Wow, you are a wonder Kennedy! I woulda sworn that was indeed a beetle sim. to Coccinellidae, with wings just folded that's all. I fail to be able to "closer inspect" and see NO WINGS. How do you see the absence of something???
I am so impressed!
Well, hey, I noticed that the TAMU pic was 5th instar, but the Korean one was "2nd-molted" -- I learned earlier this year about instars in the swallowtail caterpillars, that they can look pretty different by the time 2-3 steps take place. So I found this site:
Scroll down to Figure 5 (in poor black-n-mint-green reproduction) and squint at the one in the middle, which I count to be instar FOUR... and I think Figure 6 is mislabelled, that it is 3rd and 5th instar... and that konkrete's are the 4th of just the regular Southern Green Stink Bug, Nezara viridula -- although heaven knows, it could be an early invasion of an Asian pest!
BTW, I figure the Korean stinkbug pic is also 4th instar... if you start counting when they start feeding (instar 2, per your third link), two moults later is 4th.
It was sure your detective work that led me to make this little contribution, though, I take none of your limelight!
Great work ~'spin!~, I think you have completed the story nicely. I agree that konkreteblond's bugs are the 4th instar of the Southern Green Stink Bug Nezara viridula. That makes much more sense than that the Far Eastern Green Stink Bug was invading the US! I did not find any early instar pictures in my search.
WOW! I thought this was solved and they were leaf beetles! I didn't expect you to work this hard on it! But Ken, sitting right along with these were green stink bugs. There was no little country flag with them, so I'm not sure exactly which ones they were. I'm thoroughly impressed with y'all!
That is interesting, you quite often find with the bugs that the adults and various younger instars are all present together. Pity you didn't include a picture of the Green Stink Bugs, we might have come to the right answer a bit quicker LOL.
Yes, but you probably wouldn't have had anything else to do if not for this. ;) I forgot all about them being together. My dad wasn't worried about the stink bugs, just these. I didn't know that stink bugs would hurt a plant. I wonder if they were actually doing some type of damage to the pods? It was like they were biting them off of the stalk because they were laying on the ground. Thanks for all the help!
I guess whomever placed the identification on the photo to which I posted a link didn't know what they were either! No wonder I could not find another photo of a "leaf beetle" that looked like that after searching most of the day. I figured it was a leaf beetle at some stage of devlopment ... sorry for the misidentification! :o( I was so excited about finding the photo after searcing all day that I posted it without further verification which I usually don't do. I suppose that I should notify BobyDee that his/her labelling is incorrect.
Green stink bugs feed on the fruit of beans, beets, beans, corn, okra, peas, peaches, pears, squash, tomatoes, and others. They puncture the fruit to obtain sap causing irregular surfaces and internal spots on the fruit by depositing bacteria and fungi. The stink bug causes sunken areas or pits which look like shallow, water-soaked depressions. Stink bugs suck the juices from immature soybean seeds which causes the pods to drop. They may also damage ornamental plants.They usually go after the reproductive parts so maybe they were feeding on the pods. I had some sucking on my hibiscus plant leaves last year which I had never seen them do before.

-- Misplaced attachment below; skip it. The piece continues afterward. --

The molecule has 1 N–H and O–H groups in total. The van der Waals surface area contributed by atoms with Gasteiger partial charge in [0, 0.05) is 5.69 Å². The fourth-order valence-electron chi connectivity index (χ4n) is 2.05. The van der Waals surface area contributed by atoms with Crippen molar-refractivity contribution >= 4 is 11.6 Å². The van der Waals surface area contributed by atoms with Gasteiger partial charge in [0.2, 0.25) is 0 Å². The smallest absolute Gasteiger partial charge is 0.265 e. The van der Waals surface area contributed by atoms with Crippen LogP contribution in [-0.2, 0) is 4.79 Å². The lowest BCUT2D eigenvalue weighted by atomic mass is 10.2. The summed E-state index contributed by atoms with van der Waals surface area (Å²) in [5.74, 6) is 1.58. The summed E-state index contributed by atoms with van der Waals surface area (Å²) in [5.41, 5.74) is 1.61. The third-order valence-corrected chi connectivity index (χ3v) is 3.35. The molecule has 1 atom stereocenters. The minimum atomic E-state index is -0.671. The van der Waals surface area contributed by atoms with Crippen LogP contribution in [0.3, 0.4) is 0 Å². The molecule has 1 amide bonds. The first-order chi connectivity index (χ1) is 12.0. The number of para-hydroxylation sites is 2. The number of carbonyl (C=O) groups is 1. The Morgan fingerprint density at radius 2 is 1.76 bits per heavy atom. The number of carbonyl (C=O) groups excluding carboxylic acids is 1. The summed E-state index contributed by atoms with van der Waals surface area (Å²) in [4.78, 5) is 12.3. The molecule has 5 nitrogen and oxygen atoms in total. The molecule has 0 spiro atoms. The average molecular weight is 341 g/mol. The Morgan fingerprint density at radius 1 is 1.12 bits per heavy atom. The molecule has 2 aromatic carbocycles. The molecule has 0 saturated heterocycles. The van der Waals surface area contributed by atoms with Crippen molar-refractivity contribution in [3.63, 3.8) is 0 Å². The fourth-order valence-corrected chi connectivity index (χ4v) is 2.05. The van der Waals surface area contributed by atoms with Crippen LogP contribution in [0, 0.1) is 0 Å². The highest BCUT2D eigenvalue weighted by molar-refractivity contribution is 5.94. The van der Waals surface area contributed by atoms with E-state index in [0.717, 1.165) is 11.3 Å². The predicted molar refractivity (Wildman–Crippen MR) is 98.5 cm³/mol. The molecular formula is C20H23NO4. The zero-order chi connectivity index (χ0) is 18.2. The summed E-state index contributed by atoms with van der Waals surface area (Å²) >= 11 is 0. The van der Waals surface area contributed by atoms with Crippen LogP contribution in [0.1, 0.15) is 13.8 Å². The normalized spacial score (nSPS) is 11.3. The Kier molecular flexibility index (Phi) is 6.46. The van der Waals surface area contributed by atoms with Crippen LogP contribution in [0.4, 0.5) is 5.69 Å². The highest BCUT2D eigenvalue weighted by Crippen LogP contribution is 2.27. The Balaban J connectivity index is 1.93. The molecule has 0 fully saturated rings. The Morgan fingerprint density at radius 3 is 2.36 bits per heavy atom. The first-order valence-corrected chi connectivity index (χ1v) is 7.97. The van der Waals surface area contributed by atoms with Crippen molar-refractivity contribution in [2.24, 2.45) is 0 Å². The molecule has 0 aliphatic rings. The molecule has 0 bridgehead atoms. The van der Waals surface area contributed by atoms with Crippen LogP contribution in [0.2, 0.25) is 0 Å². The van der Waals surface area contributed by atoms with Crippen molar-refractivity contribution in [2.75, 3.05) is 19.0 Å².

This message was edited Nov 2, 2004 12:00 AM
See what I mean, konkrete? They are especially good when working together.
Again, thoroughly impressed! This is the reason I feel no guilt about asking questions. I had no idea that stink bugs did that. Ummm...should I admit I just thought they stunk? LOL
John, I love your screen name! I've just been here a few days and that was one of the first I saw. Cracked me up!
This message was edited Nov 2, 2004 8:36 AM
I have just read this whole thread and for the first time I know what causes the funny blemishes on my peaches.
I always figured they were up to no good just didn't know what.
Aren't our searchers of info amazing! down to 2nd and 4th instar (whatever that means) - actually I expect it's steps in their growth from babe to adult.
Konkreteblond, your handle is rather innovative too. Does it indicate a state of mind or a backyard art/hobby? lotsa folks here work with concrete. Welcome to the Garden - greatest place on the web. ~Blooms
Blooms, I noticed your name too, and love it! I am so not creative. Mine is basically a state of mind. When I learned I was a "concrete-sequential" type learner, I was so happy to know that other people were like me! LOL I love details and information. Gardening has involved not only my hands and eyes, but also my mind in a lot of reading, studying, and learning. If I could have only been this interested in school!
Details and information! you just landed in the chocolate girl !! Yur surrounded by people who know how to and have the knowledge to chase all those details. Expect we'll see a bit of you here hunh?
Mostly I lurk, sometimes I guess at an id when it looks soooo familiar just for the fun. Frequently I post a photo with a wrong id attached and these folks are so kind when they give me the right names.
And I promise I try to remember this stuff. And I am truly interested.
One of the things I like best about DG is that it is so safe to ask a "dumb" question! Here, the only dumb question is the one not asked.